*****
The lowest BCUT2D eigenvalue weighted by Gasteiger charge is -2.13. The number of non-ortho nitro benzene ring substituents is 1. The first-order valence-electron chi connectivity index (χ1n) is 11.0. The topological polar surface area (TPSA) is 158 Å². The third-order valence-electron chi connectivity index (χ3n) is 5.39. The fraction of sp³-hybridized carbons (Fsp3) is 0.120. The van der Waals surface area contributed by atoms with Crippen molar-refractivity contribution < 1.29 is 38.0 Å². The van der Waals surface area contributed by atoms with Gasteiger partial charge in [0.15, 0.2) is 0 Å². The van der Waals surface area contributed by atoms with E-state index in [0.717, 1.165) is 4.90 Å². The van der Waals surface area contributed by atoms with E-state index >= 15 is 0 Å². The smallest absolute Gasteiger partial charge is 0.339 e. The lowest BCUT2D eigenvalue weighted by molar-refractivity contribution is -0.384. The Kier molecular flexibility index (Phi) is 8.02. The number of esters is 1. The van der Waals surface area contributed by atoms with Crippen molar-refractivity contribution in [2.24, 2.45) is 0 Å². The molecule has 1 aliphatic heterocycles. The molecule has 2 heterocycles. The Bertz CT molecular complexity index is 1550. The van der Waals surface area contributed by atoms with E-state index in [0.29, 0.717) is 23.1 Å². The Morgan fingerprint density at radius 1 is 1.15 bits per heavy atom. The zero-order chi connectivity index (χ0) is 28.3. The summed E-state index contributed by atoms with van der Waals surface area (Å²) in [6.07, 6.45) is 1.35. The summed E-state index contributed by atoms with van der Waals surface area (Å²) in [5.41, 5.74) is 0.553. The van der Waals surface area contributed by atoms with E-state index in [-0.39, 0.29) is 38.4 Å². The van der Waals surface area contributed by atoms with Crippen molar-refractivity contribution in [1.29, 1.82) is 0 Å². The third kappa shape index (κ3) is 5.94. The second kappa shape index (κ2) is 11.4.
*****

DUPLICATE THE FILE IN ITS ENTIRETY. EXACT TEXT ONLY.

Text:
The lowest BCUT2D eigenvalue weighted by Gasteiger charge is -2.13. The number of non-ortho nitro benzene ring substituents is 1. The first-order valence-electron chi connectivity index (χ1n) is 11.0. The topological polar surface area (TPSA) is 158 Å². The third-order valence-electron chi connectivity index (χ3n) is 5.39. The fraction of sp³-hybridized carbons (Fsp3) is 0.120. The van der Waals surface area contributed by atoms with Crippen molar-refractivity contribution < 1.29 is 38.0 Å². The van der Waals surface area contributed by atoms with Gasteiger partial charge in [0.15, 0.2) is 0 Å². The van der Waals surface area contributed by atoms with E-state index in [0.717, 1.165) is 4.90 Å². The van der Waals surface area contributed by atoms with E-state index >= 15 is 0 Å². The smallest absolute Gasteiger partial charge is 0.339 e. The lowest BCUT2D eigenvalue weighted by molar-refractivity contribution is -0.384. The Kier molecular flexibility index (Phi) is 8.02. The number of esters is 1. The van der Waals surface area contributed by atoms with Crippen molar-refractivity contribution in [2.24, 2.45) is 0 Å². The molecule has 1 aliphatic heterocycles. The molecule has 2 heterocycles. The Bertz CT molecular complexity index is 1550. The van der Waals surface area contributed by atoms with E-state index in [0.29, 0.717) is 23.1 Å². The Morgan fingerprint density at radius 1 is 1.15 bits per heavy atom. The zero-order chi connectivity index (χ0) is 28.3. The summed E-state index contributed by atoms with van der Waals surface area (Å²) in [6.07, 6.45) is 1.35. The summed E-state index contributed by atoms with van der Waals surface area (Å²) in [5.41, 5.74) is 0.553. The van der Waals surface area contributed by atoms with E-state index in [-0.39, 0.29) is 38.4 Å². The van der Waals surface area contributed by atoms with Crippen molar-refractivity contribution in [1.29, 1.82) is 0 Å². The third kappa shape index (κ3) is 5.94. The second kappa shape index (κ2) is 11.4.